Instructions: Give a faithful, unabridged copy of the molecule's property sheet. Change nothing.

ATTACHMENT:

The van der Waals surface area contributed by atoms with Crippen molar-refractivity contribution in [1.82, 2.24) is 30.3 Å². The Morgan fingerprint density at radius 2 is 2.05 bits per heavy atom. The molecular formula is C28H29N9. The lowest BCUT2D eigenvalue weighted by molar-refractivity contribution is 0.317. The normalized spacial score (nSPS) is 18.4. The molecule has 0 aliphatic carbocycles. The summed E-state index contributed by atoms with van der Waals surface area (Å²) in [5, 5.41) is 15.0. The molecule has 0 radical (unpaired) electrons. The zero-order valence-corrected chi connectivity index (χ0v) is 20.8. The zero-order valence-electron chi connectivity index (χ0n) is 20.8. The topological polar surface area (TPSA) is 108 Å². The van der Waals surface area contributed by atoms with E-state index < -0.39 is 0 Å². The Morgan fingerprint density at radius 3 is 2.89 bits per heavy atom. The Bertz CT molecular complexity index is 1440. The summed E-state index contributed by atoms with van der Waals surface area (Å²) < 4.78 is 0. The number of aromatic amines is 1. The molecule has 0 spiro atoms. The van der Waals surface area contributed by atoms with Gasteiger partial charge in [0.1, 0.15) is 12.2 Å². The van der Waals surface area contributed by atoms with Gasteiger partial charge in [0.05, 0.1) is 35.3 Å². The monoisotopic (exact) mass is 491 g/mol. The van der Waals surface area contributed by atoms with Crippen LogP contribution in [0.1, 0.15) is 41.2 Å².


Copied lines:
The van der Waals surface area contributed by atoms with Crippen molar-refractivity contribution in [1.82, 2.24) is 30.3 Å². The Morgan fingerprint density at radius 2 is 2.05 bits per heavy atom. The molecular formula is C28H29N9. The lowest BCUT2D eigenvalue weighted by molar-refractivity contribution is 0.317. The normalized spacial score (nSPS) is 18.4. The molecule has 0 aliphatic carbocycles. The summed E-state index contributed by atoms with van der Waals surface area (Å²) in [5, 5.41) is 15.0. The molecule has 0 radical (unpaired) electrons. The zero-order valence-corrected chi connectivity index (χ0v) is 20.8. The zero-order valence-electron chi connectivity index (χ0n) is 20.8. The topological polar surface area (TPSA) is 108 Å². The van der Waals surface area contributed by atoms with E-state index < -0.39 is 0 Å². The Morgan fingerprint density at radius 3 is 2.89 bits per heavy atom. The Bertz CT molecular complexity index is 1440. The summed E-state index contributed by atoms with van der Waals surface area (Å²) < 4.78 is 0. The number of aromatic amines is 1. The molecule has 0 spiro atoms. The van der Waals surface area contributed by atoms with Gasteiger partial charge in [0.1, 0.15) is 12.2 Å². The van der Waals surface area contributed by atoms with Gasteiger partial charge in [0.05, 0.1) is 35.3 Å². The monoisotopic (exact) mass is 491 g/mol. The van der Waals surface area contributed by atoms with Crippen LogP contribution in [0.1, 0.15) is 41.2 Å².